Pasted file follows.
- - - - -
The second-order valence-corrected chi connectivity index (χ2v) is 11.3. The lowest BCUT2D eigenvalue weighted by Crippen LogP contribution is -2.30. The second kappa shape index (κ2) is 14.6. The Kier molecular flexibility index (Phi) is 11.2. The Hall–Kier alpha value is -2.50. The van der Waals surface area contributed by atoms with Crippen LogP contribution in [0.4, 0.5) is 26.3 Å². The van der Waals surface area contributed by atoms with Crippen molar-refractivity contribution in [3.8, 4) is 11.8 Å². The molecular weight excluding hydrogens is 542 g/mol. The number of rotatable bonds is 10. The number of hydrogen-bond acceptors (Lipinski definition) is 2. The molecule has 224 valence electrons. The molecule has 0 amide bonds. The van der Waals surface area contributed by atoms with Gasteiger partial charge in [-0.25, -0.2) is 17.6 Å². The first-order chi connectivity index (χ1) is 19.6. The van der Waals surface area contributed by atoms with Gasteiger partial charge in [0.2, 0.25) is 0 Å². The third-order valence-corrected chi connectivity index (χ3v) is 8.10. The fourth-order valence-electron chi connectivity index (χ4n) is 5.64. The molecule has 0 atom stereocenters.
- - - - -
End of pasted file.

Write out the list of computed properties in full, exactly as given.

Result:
The second-order valence-corrected chi connectivity index (χ2v) is 11.3. The lowest BCUT2D eigenvalue weighted by Crippen LogP contribution is -2.30. The second kappa shape index (κ2) is 14.6. The Kier molecular flexibility index (Phi) is 11.2. The Hall–Kier alpha value is -2.50. The van der Waals surface area contributed by atoms with Crippen LogP contribution in [0.4, 0.5) is 26.3 Å². The van der Waals surface area contributed by atoms with Crippen molar-refractivity contribution in [3.8, 4) is 11.8 Å². The molecular weight excluding hydrogens is 542 g/mol. The number of rotatable bonds is 10. The number of hydrogen-bond acceptors (Lipinski definition) is 2. The molecule has 224 valence electrons. The molecule has 0 amide bonds. The van der Waals surface area contributed by atoms with Gasteiger partial charge in [-0.25, -0.2) is 17.6 Å². The first-order chi connectivity index (χ1) is 19.6. The van der Waals surface area contributed by atoms with Gasteiger partial charge in [0.2, 0.25) is 0 Å². The third-order valence-corrected chi connectivity index (χ3v) is 8.10. The fourth-order valence-electron chi connectivity index (χ4n) is 5.64. The molecule has 0 atom stereocenters.